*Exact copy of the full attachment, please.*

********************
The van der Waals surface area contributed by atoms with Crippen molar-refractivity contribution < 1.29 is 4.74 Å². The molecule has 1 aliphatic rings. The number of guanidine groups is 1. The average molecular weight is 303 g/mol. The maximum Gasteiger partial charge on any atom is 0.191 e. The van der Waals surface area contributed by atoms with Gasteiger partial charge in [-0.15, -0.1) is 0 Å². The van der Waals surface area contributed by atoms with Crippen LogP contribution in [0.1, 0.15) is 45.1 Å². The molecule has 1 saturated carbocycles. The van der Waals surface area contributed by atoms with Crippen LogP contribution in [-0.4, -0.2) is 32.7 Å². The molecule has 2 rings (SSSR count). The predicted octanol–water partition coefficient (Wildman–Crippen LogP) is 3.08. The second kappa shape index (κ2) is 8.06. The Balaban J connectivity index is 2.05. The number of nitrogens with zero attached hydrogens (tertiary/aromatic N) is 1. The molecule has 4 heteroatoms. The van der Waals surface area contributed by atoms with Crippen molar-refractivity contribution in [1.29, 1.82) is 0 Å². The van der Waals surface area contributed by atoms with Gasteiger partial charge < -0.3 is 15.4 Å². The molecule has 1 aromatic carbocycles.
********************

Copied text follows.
The van der Waals surface area contributed by atoms with Crippen molar-refractivity contribution < 1.29 is 4.74 Å². The molecule has 1 aliphatic rings. The number of guanidine groups is 1. The average molecular weight is 303 g/mol. The maximum Gasteiger partial charge on any atom is 0.191 e. The van der Waals surface area contributed by atoms with Gasteiger partial charge in [-0.15, -0.1) is 0 Å². The van der Waals surface area contributed by atoms with Crippen LogP contribution in [0.1, 0.15) is 45.1 Å². The molecule has 1 saturated carbocycles. The van der Waals surface area contributed by atoms with Crippen LogP contribution in [-0.4, -0.2) is 32.7 Å². The molecule has 2 rings (SSSR count). The predicted octanol–water partition coefficient (Wildman–Crippen LogP) is 3.08. The second kappa shape index (κ2) is 8.06. The Balaban J connectivity index is 2.05. The number of nitrogens with zero attached hydrogens (tertiary/aromatic N) is 1. The molecule has 4 heteroatoms. The van der Waals surface area contributed by atoms with Crippen molar-refractivity contribution in [1.29, 1.82) is 0 Å². The van der Waals surface area contributed by atoms with Gasteiger partial charge < -0.3 is 15.4 Å². The molecule has 1 aromatic carbocycles.